North Kapunda Hotel
On the corner of Crase and Main streets is the North Kapunda Hotel which was first licensed in 1849. The yard behind the hotel was used for stock sales from the 1850s onwards but it came into its own when Sir Sidney Kidman began using it for his horse sales. There was one famous auction where a total of 3,000 horses were offered in an auction which lasted a week. The horses were all the property of Kidman. The yard was the centre of Kidman's empire from 1904 to the 1930s. The rear section of the hotel was probably built in 1866 when the hotel was completed. The rest is a series of more recent modifications.

Around the Town
Here is a very small selection of the best buildings and destinations around Kapunda. The best way to see the town is to purchase 'Discovering Historic Kapunda' from the Museum. It includes the Kapunda Heritage Trail which has an easy-to-follow drive around the town with a good map. It is worth taking the effort because the end result leaves the visitor with a sense of the historic richness of the town as well as a great understanding of the early mining industry.

Gundry's Hill Lookout
Head north along Main street and turn left into Clare Road and then right into West Terrace. Follow the road until you come to the signs to Gundry's Hill Lookout. This offers an excellent overview of the township and the surrounding agricultural land. It was here that a Captain Gundry managed an early copper mine. On the way up to Gundry's Hill you will pass

Kapunda High School
The average state high school isn't worth investigation but this high school is built around 'Eringa' a beautiful house full of excellent woodwork and characterised by some superb ironwork. This was the home of Sir Sidney Kidman. When he left Kapunda in 1921 he presented the house to the Department of Education.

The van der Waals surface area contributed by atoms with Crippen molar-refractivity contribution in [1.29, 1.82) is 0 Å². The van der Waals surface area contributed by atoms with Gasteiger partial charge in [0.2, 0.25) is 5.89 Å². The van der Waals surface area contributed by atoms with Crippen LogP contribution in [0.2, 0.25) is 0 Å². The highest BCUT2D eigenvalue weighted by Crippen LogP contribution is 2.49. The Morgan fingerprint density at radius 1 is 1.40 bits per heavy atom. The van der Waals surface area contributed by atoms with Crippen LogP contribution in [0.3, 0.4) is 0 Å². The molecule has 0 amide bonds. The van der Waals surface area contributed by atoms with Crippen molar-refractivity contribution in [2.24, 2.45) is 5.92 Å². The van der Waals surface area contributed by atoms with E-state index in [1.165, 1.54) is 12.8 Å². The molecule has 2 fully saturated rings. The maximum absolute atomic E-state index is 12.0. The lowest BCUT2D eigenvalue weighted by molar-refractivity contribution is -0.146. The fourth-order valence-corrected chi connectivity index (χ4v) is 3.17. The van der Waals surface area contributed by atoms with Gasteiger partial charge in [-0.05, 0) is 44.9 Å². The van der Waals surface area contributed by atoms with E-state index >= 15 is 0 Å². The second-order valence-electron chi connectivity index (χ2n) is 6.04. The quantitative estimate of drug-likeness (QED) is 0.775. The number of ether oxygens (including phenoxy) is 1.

Mine Lookout and Main Open Cut
The Mine Lookout can be accessed by taking Lucas Street east from Main Street, turning south into Whittaker Street which becomes Mine Street and then turning into Morton Street which leads towards the Mine Lookout chimney. There is a fence around the site so you have to walk to the chimney.

There is no better way to understand the process of mining which occurred in the district than to visit the main open cut mine. There is a walk around the edges of the cut and it is possible to go down into the valley where the miners worked and look into the various small cuttings in the sides of the valley. The area has a large number of descriptive displays which point out the features of the mine and provide fascinating early photographs which show the views, which are full of buildings and activity. The mine chimney (which was built in 1852) stands like a sentinel on the hill above the operations. It is still possible to see the sides of the cuttings covered in the distinctive bright green of copper washed down by the rains.

Below the Mine Lookout is a pleasant and interesting walk around the edges of the old Open Cut mine. There are descriptive panels with old photographs around the edges of the mine and at various points it is possible to walk down into the valleys where the ore was mined. You can still see the green in the rocks.

Continue around Mine Street and into Mugg Street. A short distance along are the

Mine Square Cottages
This Mine cottage is all that remains of three rows of six attached stone cottages built by the Kapunda mine owners on their property to house mining families. The first two rows were built by 1845 and the third by 1849. This is a portion of the third row. It is not available for inspection and so it can only be viewed from the fence.